by Sambit Bal
How to write about a performance that no one has watched?
Okay, let's change that to "very few".
And for which no footage exists.
It's kind of strange that in the age of on-demand clips, the first audio-visual representation of Kapil Dev's colossal solo came via a movie, with the actor Ranveer Singh making an honest fist of Kapil's trademark strokes. You can only assume that, given he was consulted for the film, Ranveer's reproductions had passed Kapil's scrutiny. But so much of that innings is left to scouring hazy memories and second-hand impressions that the performance has a fable-like quality, where imagination is left to have a free run. Which is just as well.
But while the minutiae remain sketchy - did his fifty come off 72 balls or 73? Did he really not hit a single four during his 60-run sixth-wicket partnership with Roger Binny? And how many of his sixes cleared the playing arena and landed in the streets outside? - about the fundamental truth of the performance there is no doubt. There is no other World Cup performance of such scale achieved under such adversity, when the stakes were as high, and so much depended on one player.
Immediacy can create instant halos, but the marker of true sporting greatness is the test of time. Forty years on, Kapil Dev's single-handed deliverance of India at Tunbridge Wells, a small town known more for its rejuvenating spring waters, pretty gardens and medieval castles than any cricket heritage, stands incomparable in the history of the World Cup, not merely for its epic quality but also for consequence.
Some facts about this match are well known. India, rank outsiders before the tournament began, came into this game hoping to keep their semi-final prospects alive. Kapil, then 24 and not even a year into his captaincy, after landing the job abruptly, chose to bat on a wet wicket ostensibly to push India's run rate ahead of Australia's. But the Zimbabwe new-ball bowlers, the seasoned Peter Rawson and the young tyke Kevin Curran - who would go on to become a prolific county pro and whose sons Sam and Tom would go on to play for England - had the ball wobbling and nipping. India, at 6 for 3 when Kapil was summoned from the showers, at 9 for 4 when he walked in to bat and at 17 for 5 in seven overs when Binny joined him, at 78 for 7 before the lunch break, and at 140 for 8, were not as much in a hole as spiralling down an abyss.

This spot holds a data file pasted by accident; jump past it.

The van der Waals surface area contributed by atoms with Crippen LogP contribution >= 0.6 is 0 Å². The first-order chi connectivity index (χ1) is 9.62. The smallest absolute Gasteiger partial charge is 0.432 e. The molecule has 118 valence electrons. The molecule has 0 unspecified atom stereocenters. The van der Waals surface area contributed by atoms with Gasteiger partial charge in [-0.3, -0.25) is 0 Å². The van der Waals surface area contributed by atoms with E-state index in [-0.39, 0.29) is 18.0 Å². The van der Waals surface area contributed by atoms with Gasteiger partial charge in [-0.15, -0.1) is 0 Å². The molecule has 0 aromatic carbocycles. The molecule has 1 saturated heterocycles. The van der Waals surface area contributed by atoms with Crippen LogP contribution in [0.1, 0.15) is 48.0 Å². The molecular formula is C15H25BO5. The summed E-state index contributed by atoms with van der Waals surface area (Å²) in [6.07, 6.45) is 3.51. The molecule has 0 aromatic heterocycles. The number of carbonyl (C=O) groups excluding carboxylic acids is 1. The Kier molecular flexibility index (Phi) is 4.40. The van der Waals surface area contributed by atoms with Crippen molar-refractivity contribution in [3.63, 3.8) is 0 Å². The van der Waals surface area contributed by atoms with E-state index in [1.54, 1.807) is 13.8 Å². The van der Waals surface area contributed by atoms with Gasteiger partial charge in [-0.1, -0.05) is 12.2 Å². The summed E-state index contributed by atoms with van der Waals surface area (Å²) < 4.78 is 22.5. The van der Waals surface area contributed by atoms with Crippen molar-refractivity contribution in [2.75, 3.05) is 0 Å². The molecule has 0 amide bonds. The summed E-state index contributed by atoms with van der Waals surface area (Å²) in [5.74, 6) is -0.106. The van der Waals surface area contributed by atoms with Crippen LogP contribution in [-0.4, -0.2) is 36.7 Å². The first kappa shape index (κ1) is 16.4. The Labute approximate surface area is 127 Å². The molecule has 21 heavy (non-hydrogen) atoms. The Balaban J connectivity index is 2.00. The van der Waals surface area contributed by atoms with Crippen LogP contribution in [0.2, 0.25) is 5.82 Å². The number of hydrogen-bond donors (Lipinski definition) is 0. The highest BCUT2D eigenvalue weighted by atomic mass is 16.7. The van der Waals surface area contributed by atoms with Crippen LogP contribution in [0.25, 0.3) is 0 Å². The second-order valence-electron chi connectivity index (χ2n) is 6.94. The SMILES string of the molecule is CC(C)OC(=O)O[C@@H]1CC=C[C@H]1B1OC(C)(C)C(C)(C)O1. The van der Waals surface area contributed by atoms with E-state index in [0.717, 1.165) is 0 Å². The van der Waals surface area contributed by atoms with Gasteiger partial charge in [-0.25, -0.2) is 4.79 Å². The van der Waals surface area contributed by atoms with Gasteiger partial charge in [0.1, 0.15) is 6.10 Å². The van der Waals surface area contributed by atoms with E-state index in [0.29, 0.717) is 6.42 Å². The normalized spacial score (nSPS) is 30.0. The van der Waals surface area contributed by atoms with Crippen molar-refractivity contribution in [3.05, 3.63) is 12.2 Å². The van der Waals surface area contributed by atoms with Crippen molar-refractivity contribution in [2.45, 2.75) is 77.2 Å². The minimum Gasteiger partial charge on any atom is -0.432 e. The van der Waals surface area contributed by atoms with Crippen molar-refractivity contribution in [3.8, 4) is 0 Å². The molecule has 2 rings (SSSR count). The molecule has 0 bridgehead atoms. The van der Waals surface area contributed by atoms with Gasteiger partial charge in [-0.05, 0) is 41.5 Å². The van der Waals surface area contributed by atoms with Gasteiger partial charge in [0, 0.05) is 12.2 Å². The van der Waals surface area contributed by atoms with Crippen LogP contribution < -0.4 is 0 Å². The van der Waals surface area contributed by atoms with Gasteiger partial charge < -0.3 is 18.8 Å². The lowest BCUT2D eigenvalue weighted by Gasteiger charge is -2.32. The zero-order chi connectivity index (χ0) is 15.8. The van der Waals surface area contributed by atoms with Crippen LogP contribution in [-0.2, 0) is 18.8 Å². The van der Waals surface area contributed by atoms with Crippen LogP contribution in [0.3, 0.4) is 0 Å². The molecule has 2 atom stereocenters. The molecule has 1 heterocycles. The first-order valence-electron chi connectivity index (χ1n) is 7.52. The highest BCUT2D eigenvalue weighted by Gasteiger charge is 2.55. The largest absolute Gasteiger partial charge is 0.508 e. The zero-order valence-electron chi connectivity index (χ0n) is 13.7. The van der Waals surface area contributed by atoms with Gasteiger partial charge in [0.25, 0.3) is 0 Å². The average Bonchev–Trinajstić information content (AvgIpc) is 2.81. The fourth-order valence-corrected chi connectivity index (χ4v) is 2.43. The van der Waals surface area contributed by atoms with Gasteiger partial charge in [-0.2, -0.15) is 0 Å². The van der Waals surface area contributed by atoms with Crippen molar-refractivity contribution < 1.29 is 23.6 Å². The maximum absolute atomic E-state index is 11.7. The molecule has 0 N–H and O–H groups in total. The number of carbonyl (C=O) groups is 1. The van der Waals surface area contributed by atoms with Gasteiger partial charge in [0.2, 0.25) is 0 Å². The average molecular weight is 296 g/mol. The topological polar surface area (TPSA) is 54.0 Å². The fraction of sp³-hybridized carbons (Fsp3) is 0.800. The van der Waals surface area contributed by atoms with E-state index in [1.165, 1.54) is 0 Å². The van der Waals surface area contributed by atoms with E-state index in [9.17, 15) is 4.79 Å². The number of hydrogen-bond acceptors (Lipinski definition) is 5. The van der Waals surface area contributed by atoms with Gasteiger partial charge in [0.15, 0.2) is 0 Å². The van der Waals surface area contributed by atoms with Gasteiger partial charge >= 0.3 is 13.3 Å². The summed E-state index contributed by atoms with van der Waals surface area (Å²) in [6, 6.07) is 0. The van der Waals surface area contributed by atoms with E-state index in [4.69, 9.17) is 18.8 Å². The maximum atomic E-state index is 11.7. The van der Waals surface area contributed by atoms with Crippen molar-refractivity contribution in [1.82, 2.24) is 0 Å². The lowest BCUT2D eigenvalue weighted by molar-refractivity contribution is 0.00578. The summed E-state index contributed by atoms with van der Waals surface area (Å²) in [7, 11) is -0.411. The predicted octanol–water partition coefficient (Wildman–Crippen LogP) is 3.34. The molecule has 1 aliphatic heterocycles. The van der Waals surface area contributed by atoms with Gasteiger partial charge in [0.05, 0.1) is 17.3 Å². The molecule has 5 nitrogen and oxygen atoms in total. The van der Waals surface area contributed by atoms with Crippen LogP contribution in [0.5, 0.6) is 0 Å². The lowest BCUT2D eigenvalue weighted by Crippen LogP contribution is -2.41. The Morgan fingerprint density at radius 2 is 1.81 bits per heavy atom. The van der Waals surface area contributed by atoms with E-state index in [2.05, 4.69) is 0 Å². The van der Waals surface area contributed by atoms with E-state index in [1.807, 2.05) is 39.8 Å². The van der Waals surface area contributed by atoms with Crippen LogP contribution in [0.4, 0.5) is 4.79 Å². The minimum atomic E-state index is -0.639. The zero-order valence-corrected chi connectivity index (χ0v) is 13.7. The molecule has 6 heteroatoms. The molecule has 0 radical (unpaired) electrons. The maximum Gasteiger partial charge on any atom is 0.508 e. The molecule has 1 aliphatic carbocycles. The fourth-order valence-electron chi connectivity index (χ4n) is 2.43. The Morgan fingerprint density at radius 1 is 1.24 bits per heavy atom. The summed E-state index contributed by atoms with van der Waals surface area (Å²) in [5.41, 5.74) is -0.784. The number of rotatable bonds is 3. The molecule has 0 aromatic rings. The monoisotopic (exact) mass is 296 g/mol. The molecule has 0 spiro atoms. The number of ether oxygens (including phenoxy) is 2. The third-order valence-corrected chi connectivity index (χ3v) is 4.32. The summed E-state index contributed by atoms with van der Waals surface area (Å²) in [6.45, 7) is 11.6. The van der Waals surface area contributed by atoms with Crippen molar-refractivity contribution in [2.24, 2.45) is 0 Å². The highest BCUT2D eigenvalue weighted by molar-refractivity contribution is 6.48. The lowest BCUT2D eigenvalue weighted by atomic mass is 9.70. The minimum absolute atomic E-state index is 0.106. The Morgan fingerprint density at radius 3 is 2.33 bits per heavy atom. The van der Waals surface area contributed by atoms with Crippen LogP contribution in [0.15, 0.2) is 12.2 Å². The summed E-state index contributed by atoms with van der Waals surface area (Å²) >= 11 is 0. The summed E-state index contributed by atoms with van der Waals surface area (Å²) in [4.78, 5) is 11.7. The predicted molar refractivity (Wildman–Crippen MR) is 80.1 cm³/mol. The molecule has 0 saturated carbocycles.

It's kind of strange that in the age of on-demand clips, the first audio-visual representation of Kapil Dev's colossal solo came via a movie
Indians hadn't known a cricketer like Kapil before. He was effortlessly athletic. He glided into the crease and bowled outswingers as if he was designed for it. He was as swift in the field, making it to distant balls with deceptive ease and rarely dropping a catch; and with the bat, he was lithe, jaunty and handsome, possessing a range of strokes to match his natural intent. It was only his impetuosity that got the better of him at times.
Here, with no one else to rely on, he rebuilt the innings with calculated singles and twos to the longer part of the ground. His fifty came off 70-odd balls as India went to lunch at 106 for 7. His next 50 runs came in about 30 balls, but it was not until he went past hundred that he had traded the bat he was using for a shoulder-less Slazenger WG, a bat previously used to vicious effect by Lance Cairns, the New Zealand allrounder, and wrought mayhem. All his six sixes are said to have come in this period, as he ransacked 75 runs from his last 37 or 38 balls. The ninth-wicket partnership produced 126 runs, of which Syed Kirmani's contribution was 24, the second-highest score of the innings. Kapil scored 66% of India's runs.
Here are a few numbers for perspective and to illustrate how far ahead of its times this innings was. This was the first ODI hundred by a Indian; the 175 was then the biggest individual ODI score ever; the 150 mark had been breached only three times in ODIs till then; Kapil's strike rate (126.81) was nearly 50% higher than the top strike rates of the era - Viv Richards, the platinum standard then, strutted around in the mid-eighties and most Indian batters hovered in the 60s; and the average run rate in the 1983 World Cup was 4.08.
Show me an outlier performance of this magnitude, when survival depended on only one pair of shoulders, a performance that went on to impact the game profoundly, and I will concede without murmur. Till then, this will stay for me, without doubt, the greatest World Cup performance. This didn't keep the Indian dream alive, it created the dream.